Strewn out for miles along the southern Atlantic coast of Spain is the stunning El Palmar beach. You won't find yourself short of things to do at the village end - with a mix of restaurants, bars and surf shacks; but walk (or drive and park for free) along to the far eastern edge of the beach and you'll find yourself completely alone with just the wide expanse of sand and sound of waves for company.
You can surf, swim, body board or simply throw out your towel and sit and watch the waves hit the beach and relax. It is perfect at any time of day - for a morning swim, a lunch-time picnic, romantic stroll or to watch the sun go down over the water.
Also at this end is a wonderful little restaurant with a beautiful garden, just right for lounging back on a wicker chair with an Estrella.
You can camp in El Palmar but we stayed in the town of Vejer de la Frontera, 12km away - probably my favourite town in Spain.
11159 El Palmar, Cadiz province, Andalusia, Spain
Google map: bit.ly/13VpdPV
Restaurante Patria in Patria is the best restaurant in or near Vejer. The quality of the food is always excellent, the trilingual (or more) owner manager is charming and her husband, the chef - very talented in the kitchen. Faultless!
I stayed in a villa called Casa Lucia in a pretty hamlet called Santa Lucia with two excellent restaurants we could walk to and just outside of Vejer de la Frontera. The villa was stylish yet homely, well equipped and very comfortable - the best villa I have ever stayed in. The terraced gardens were an oasis of tranquility and the focal point was the huge 12m long pool with waterfall. We were also only 10 minutes drive from the 7km unspoilt sandy beach of El Palmar.
(+34)956 41 00 69
A great restaurant in the heart of the old town. This is a unique location, a real labyrinth of historic houses and a surprising sunlit garden where you'd expect to find a basement. First class Moroccan and Lebanese cooking. Don't miss it if you're in the area.
Plaza de España, Vejer de la Frontera, Cadiz province.
Reservations: 0034 956 45 17 06
On 21st October 1805 the residents heard the roar of the cannons of the Battle of Trafalgar in this classic “ white “ village of Andalucia, perched 200 metres over the ravine of the Barbate River beside the Costa de Luz. Climbing the hill you reach a Moorish walled ancient town with churches, old convents boutique hotels , forts, bars and artisan shops. The many narrow cobbled streets seem insistant that you explore all their secret nooks and crannies. At the Convento de San Francisco, now a hotel, guests and locals breakfast, drink and chatter all day in it’s massive old refectory. We while away summer afternoons in the shady Plaza de Espana with it’s wonderful frog embellished tiled fountain. For night cool try the Janice Joplin bar a magnet for “beautiful people”. A must just 6 Km south is an extra special sculpture park created by the NMAC Foundation.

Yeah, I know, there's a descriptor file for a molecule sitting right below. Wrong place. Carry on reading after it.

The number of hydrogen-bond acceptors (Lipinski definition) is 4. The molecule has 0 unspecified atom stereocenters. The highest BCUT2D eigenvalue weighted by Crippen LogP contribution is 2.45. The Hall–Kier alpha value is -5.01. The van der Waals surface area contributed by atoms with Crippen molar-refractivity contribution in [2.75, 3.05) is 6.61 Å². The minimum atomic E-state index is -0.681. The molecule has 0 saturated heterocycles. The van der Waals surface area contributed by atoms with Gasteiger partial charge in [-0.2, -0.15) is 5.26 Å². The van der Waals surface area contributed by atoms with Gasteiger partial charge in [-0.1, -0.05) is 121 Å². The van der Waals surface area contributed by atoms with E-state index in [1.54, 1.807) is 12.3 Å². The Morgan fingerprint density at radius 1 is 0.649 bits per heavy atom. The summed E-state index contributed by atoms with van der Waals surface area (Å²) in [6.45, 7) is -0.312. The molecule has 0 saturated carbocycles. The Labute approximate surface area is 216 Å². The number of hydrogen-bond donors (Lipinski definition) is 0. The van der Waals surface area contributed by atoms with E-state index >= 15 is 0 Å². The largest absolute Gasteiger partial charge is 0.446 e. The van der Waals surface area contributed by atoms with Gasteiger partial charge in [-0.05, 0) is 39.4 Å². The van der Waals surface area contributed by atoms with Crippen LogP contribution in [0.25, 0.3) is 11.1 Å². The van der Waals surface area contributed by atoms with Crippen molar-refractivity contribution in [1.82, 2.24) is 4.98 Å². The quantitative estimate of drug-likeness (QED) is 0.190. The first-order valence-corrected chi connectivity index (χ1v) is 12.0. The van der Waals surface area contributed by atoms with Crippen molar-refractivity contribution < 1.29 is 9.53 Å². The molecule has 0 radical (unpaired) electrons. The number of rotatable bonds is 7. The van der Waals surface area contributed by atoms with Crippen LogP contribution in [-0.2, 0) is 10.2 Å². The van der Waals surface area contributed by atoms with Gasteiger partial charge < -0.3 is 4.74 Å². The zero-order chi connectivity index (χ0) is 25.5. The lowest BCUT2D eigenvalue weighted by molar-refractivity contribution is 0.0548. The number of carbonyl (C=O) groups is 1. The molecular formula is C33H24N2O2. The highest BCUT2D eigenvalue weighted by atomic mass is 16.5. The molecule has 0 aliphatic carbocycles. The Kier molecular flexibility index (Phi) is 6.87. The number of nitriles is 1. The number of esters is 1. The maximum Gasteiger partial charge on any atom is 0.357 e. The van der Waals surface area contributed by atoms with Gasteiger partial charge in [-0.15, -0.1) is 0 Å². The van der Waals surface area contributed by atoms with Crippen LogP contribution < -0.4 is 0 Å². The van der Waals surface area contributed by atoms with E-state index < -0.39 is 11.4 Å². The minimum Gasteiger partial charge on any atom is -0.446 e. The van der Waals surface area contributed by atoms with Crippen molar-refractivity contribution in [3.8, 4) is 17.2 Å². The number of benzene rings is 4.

This small Andalusian town is something that will stay in your memory for eternity and will always bring wonderful feelings every time you think of it. Vejer is a Moorish founded village and wandering around it you will see that ancient houses and churches still breathing that epoch.
Evening walk around enjoying the views of white houses, old plazas and mystic looks of Moorish-built churches, all this scenery lit with sunset light only brings peace and complete disconnection from the reality to anyone. Perfect for a romantic getaway or just a relaxation trip!
And of course, having dinner on one of the terraces savoring typical dishes made only from local produce or catch! (like Atun de Barbate). Don't miss the "Atun encebollado", "Chipirones a la plancha" and a "copita" of chilled "Barbadillo" white wine!
To stay you can find many small house-like clean hotels or for a bit of romance and luxury. Check out La Casa del Califa hotel with it's breathtaking views from the terrace.
Still think you can resist it?
From the hilltop village of Vejer de la Frontera I got my first glimpse of Africa: the brown crust of the Moroccan Rif misty on the horizon but surprisingly near.
Having travelled on a bus from nearby Cadiz I set out on foot to wander the tight web of streets.
Then, coming to the edge of town, looked down to a field where a donkey stood obstinately braying.
At lunchtime I entered from the sunshine into the gloom of a bar where three – what I thought to be local – men stood chatting and laughing.
I ordered a bottle of San Miguel at two-thirds the price of more touristy places and sat at a table to write postcards undisturbed.
Sculpture park and contemporary art foundation set in a large wooded park. Some permanent, some temporary works, by both well known and emerging artists from around the world. The sculpture trail is exceptionally well organised and being set in woodland, each work is hidden from view until you're almost on top of it, making it feel like a treasure hunt. We visited in July and only came across one other family which really made us feel like we were explorers! As well as the sculpture trail, there are also temporary exhibition spaces inside the old bunkers (part of an old military complex, abandoned since the 70s), and a cafe. The staff were also extremely friendly and helpful and it was only 5 euros to get in. A real unexpected pleasure and an enjoyable way to spend an afternoon.
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